Since chondroitin is a sugar-protein compound of animal origins, it is possible that it triggers an immune response in the form of an allergic reaction. This allergic reaction is most likely due to the animal proteins present as contaminants in chondroitin.
The allergic reaction to chondroitin is most likely to occur in people with asthma. Chondroitin may worsen a well-controlled case of asthma. Therefore, it should be used with caution by asthmatics and only under the supervision of a doctor.
Symptoms of allergic reactions to chondroitin include hives, difficulty breathing, chest tightness, blockage of the throat, and swollen face, lips and tongue.
These symptoms require immediate treatment and should be treated as medical emergencies.
In 2008, the first case of oversulfated chondroitin sulfate was reported by the FDA. This new compound was found as a contaminant in heparin imported from China.
Oversulfated chondroitin sulfate is chemically different from chondroitin sulfate and it has a different set of biological activities too. For example, each sugar unit of this contaminant molecule carries 3 or 4 sulfate groups.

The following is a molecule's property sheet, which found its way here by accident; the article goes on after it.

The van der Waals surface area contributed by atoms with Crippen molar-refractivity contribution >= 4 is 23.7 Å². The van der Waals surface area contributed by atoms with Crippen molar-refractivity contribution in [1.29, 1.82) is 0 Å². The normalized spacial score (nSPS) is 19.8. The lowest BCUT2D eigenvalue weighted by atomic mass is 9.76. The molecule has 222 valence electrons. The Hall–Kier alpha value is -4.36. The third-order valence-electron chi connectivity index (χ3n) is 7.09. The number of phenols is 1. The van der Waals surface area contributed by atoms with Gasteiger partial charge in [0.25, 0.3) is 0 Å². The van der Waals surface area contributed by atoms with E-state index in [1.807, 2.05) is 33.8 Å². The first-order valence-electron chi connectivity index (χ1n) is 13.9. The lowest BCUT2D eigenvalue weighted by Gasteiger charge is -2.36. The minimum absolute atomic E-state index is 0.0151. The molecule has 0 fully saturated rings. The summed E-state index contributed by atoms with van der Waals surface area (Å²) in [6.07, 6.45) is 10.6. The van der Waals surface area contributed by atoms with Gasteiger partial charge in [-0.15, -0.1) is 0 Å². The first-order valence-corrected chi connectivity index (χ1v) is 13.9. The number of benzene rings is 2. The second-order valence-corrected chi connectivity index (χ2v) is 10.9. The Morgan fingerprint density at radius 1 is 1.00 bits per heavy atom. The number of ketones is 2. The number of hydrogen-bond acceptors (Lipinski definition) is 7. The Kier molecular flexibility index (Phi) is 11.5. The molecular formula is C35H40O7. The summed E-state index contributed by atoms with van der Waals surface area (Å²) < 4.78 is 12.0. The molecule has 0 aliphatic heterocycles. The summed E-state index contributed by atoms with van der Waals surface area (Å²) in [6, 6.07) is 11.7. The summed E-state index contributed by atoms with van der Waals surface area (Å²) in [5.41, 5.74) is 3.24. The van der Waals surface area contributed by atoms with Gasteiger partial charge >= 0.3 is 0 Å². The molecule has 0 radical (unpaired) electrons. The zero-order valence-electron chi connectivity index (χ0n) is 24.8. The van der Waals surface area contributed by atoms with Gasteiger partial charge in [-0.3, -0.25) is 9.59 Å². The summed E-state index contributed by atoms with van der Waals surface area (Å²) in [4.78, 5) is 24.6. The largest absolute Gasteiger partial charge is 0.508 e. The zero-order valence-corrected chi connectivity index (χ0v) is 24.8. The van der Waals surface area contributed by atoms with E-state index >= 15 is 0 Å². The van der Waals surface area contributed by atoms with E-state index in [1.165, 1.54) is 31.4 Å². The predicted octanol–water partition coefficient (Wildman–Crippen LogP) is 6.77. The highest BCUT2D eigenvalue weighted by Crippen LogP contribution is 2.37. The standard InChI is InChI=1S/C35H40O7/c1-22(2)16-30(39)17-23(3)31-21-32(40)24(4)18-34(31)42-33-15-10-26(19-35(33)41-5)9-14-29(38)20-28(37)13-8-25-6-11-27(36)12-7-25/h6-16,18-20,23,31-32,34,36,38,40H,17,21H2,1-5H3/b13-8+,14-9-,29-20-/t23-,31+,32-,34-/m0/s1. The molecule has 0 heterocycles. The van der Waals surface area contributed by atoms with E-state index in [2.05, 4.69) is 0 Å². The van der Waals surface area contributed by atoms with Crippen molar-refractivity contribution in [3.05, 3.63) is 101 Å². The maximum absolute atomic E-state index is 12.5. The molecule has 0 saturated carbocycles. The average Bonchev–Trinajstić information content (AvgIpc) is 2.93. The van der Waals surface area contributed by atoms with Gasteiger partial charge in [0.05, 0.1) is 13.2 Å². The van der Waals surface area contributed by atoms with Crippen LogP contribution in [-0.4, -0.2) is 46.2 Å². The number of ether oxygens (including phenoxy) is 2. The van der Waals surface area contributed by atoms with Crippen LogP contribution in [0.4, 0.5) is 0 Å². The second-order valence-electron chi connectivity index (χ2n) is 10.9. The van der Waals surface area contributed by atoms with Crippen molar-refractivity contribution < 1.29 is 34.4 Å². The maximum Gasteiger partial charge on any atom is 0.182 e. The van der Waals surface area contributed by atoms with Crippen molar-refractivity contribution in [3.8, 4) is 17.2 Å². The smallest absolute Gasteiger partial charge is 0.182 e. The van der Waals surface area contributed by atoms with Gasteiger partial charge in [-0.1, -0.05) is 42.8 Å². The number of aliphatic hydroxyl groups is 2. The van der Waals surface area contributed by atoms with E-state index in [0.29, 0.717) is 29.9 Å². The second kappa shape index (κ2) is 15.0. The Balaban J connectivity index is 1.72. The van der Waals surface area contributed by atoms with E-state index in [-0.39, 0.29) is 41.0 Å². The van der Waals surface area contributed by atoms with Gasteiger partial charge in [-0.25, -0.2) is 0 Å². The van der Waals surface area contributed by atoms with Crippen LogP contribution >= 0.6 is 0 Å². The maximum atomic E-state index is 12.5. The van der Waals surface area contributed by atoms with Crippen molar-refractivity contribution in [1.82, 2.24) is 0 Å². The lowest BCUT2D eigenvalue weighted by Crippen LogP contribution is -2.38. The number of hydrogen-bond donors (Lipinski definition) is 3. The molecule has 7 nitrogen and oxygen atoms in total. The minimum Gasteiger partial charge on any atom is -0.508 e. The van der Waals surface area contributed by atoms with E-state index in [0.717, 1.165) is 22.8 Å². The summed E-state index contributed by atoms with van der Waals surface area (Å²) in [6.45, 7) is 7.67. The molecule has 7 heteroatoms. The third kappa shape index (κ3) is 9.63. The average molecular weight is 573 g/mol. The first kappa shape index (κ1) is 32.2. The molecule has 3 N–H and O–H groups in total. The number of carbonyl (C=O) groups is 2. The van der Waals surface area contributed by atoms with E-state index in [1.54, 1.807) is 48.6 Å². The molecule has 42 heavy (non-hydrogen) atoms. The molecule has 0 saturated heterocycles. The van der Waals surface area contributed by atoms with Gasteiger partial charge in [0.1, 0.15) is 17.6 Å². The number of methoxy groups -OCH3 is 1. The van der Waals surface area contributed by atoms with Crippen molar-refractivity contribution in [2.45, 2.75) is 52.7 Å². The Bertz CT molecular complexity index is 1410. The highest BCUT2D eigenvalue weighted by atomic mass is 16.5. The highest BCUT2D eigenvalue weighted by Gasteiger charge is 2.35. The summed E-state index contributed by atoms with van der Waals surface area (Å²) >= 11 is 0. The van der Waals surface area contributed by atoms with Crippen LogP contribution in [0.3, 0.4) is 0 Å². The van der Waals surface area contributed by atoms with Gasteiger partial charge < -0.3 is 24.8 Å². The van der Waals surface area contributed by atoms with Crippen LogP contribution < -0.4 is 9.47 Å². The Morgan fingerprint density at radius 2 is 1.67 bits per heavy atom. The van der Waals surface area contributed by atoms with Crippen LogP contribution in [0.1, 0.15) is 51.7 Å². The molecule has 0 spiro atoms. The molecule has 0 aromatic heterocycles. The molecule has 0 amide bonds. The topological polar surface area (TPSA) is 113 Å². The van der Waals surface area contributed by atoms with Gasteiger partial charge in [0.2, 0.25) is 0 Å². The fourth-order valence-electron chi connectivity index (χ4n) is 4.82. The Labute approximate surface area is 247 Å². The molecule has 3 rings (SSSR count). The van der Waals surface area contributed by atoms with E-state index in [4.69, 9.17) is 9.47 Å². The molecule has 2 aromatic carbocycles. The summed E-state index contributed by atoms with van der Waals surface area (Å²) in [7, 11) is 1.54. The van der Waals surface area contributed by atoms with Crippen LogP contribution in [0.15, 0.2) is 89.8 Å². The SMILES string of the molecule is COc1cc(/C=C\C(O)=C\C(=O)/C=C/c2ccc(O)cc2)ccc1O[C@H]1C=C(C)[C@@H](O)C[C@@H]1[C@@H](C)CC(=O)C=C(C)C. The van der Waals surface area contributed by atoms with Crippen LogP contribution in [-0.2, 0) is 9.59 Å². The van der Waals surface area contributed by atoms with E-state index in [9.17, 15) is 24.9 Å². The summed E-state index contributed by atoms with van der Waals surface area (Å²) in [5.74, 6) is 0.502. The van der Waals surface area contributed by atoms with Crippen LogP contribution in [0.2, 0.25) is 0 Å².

A quick examination also found out that oversulfated chondroitin sulfate is a product of laboratory synthesis rather than a compound of biological origin. Oversulfated chondroitin sulfate produces some serious side effects including hypotension.
These side effects are not observed with chondroitin sulfate.
Currently, oversulfated chondroitin sulfate has only been discovered in contaminated heparin. However, since it is a product of deliberate synthesis, it is possible that some dubious foreign dietary supplement manufacturers may sell it or a similar metabolite as chondroitin sulfate.
Given its remarkably different biological activities, oversulfated chondroitin sulfate does not serve as a substitute for chondroitin sulfate nor is it safe. Therefore, you should make sure to get chondroitin sulfate from a good brand.